During the holidays, there is ubiquitous paradox that we can see in every Christmas-celebrating consumer. On the one hand, more than at any other time of the year, we are out worshiping the god of materialism, frantically engaged in the busy race to get our Christmas shopping done—elbows out, running shoes on, cutting off the other guy with the accelerator to the floor. It is almost entertaining to observe the bizarre behavior of Christmas shopper (especially in oneself).
On the other hand, it is a time of year that many in our society chose to celebrate the life of Christ—a figure whose life and teaching are a massive contradiction to the bonanza of our shopaholic culture. Yet, in the craziness of it all, we can also see people who are genuinely kind: People who offer to let the other guy go first in line; who let that person merge in front of the on the freeway; who give generously to others in the form of donations or service; and who spend time celebrating the relationships in their lives.
I am tempted to call one group “conservatives” and the other group (the genuine Christians) “liberals.” But that is an unfair, simplistic characterization. In reality, there are gay Republicans and anti-war conservatives, pro-business liberals and anti-immigrant Democrats. The real issue in politics should be this: Are we trying to improve the lives of others or are we supporting policies that make life more difficult for the vulnerable in our society. Instead, we tend to spend our time demonizing the side that we think disagrees with our positions. In a recent interview with Rachel Maddow, Jon Stewart of the Daily Show made a great point about this us vs. them mentality:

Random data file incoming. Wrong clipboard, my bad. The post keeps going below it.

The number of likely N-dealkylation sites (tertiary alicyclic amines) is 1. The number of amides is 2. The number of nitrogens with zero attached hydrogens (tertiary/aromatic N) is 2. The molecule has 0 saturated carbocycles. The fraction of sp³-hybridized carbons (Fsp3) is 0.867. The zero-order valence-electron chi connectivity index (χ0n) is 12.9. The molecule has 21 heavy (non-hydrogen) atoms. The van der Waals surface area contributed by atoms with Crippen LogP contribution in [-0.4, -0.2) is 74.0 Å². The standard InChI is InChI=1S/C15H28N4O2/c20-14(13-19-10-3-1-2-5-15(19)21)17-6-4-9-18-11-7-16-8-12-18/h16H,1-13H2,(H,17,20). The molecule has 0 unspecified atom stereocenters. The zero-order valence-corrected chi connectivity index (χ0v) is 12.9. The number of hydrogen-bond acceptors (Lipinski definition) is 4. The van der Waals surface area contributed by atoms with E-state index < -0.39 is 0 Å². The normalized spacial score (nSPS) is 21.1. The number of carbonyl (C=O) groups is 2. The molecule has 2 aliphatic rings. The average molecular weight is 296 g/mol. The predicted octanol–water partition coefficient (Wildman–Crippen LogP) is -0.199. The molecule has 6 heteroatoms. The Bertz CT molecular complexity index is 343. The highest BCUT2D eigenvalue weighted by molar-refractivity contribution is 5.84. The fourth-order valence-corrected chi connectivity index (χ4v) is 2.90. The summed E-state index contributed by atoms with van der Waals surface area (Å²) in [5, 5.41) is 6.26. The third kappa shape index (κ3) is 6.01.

“We’ve all bought in to the [idea that the] conflict in this country is left and right, liberal/conservative, red/blue…It amplifies a division that I don’t think is the right fight…I think the fight in the country is corruption vs. not corruption; extremist vs. regular…My problem is it’s become tribal. [It is a result of the] twenty-four hour networks, whose job is to highlight the conflict between two sides—and I don’t think that’s the main conflict in our society. [I want to] deflate that idea that it is a real conflict in our society, red/blue, democrat/republican. But I feel like there’s a bigger difference between people who have kids and people who don’t have kids than red state/blue state.” (source)
Perhaps the holiday season is a good time to remind ourselves that these divisions are unhealthy, and extending our hand to others is the more productive approach. Whether we celebrate Christmas or not, there is a powerful message in the figure who is praised at Christmas time. And it seems that very few—Christians and or non-Christians—are practicing the kind of compassion advocated by Christ. But it is the practice of compassion that is most needed in our politics and personal lives. So, in the spirit of Christmas, I am going to review the message of Christ. I think there is a very important message in his teachings that we often forget about during the busy holiday season. » Read more: The Prince of Peace